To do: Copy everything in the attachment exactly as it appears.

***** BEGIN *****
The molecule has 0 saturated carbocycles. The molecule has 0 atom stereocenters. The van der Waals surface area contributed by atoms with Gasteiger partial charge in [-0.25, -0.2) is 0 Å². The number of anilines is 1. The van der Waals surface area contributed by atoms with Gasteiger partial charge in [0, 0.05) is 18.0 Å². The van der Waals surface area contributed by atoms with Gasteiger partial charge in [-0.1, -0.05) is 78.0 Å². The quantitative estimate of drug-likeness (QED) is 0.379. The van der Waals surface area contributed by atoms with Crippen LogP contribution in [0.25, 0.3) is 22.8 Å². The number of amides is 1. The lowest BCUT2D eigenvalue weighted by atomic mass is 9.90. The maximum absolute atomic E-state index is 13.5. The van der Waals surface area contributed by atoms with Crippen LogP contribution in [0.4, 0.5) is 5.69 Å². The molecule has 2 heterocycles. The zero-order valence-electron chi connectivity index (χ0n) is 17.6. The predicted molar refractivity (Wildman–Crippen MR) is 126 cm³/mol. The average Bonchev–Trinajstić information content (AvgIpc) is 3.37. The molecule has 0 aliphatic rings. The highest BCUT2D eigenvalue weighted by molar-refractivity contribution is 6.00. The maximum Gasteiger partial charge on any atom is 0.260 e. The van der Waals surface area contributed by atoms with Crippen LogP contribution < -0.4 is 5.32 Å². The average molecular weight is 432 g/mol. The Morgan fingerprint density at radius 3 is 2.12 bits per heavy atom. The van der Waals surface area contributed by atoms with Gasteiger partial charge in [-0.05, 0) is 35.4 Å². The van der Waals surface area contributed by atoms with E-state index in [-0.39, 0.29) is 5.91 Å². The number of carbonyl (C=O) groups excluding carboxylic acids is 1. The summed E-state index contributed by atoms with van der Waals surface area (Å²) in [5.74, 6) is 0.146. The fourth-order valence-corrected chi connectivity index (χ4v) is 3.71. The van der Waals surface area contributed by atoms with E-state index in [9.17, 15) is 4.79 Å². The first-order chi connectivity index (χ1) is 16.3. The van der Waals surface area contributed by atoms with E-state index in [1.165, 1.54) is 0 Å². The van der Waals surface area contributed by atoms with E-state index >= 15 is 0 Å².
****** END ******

The molecule has 0 saturated carbocycles. The molecule has 0 atom stereocenters. The van der Waals surface area contributed by atoms with Gasteiger partial charge in [-0.25, -0.2) is 0 Å². The number of anilines is 1. The van der Waals surface area contributed by atoms with Gasteiger partial charge in [0, 0.05) is 18.0 Å². The van der Waals surface area contributed by atoms with Gasteiger partial charge in [-0.1, -0.05) is 78.0 Å². The quantitative estimate of drug-likeness (QED) is 0.379. The van der Waals surface area contributed by atoms with Crippen LogP contribution in [0.25, 0.3) is 22.8 Å². The number of amides is 1. The lowest BCUT2D eigenvalue weighted by atomic mass is 9.90. The maximum absolute atomic E-state index is 13.5. The van der Waals surface area contributed by atoms with Crippen LogP contribution in [0.4, 0.5) is 5.69 Å². The molecule has 2 heterocycles. The zero-order valence-electron chi connectivity index (χ0n) is 17.6. The predicted molar refractivity (Wildman–Crippen MR) is 126 cm³/mol. The average Bonchev–Trinajstić information content (AvgIpc) is 3.37. The molecule has 0 aliphatic rings. The highest BCUT2D eigenvalue weighted by molar-refractivity contribution is 6.00. The maximum Gasteiger partial charge on any atom is 0.260 e. The van der Waals surface area contributed by atoms with Crippen LogP contribution < -0.4 is 5.32 Å². The average molecular weight is 432 g/mol. The Morgan fingerprint density at radius 3 is 2.12 bits per heavy atom. The van der Waals surface area contributed by atoms with Gasteiger partial charge in [-0.05, 0) is 35.4 Å². The van der Waals surface area contributed by atoms with E-state index in [-0.39, 0.29) is 5.91 Å². The number of carbonyl (C=O) groups excluding carboxylic acids is 1. The summed E-state index contributed by atoms with van der Waals surface area (Å²) in [5.74, 6) is 0.146. The fourth-order valence-corrected chi connectivity index (χ4v) is 3.71. The van der Waals surface area contributed by atoms with E-state index in [9.17, 15) is 4.79 Å². The first-order chi connectivity index (χ1) is 16.3. The van der Waals surface area contributed by atoms with E-state index in [1.165, 1.54) is 0 Å². The van der Waals surface area contributed by atoms with E-state index >= 15 is 0 Å².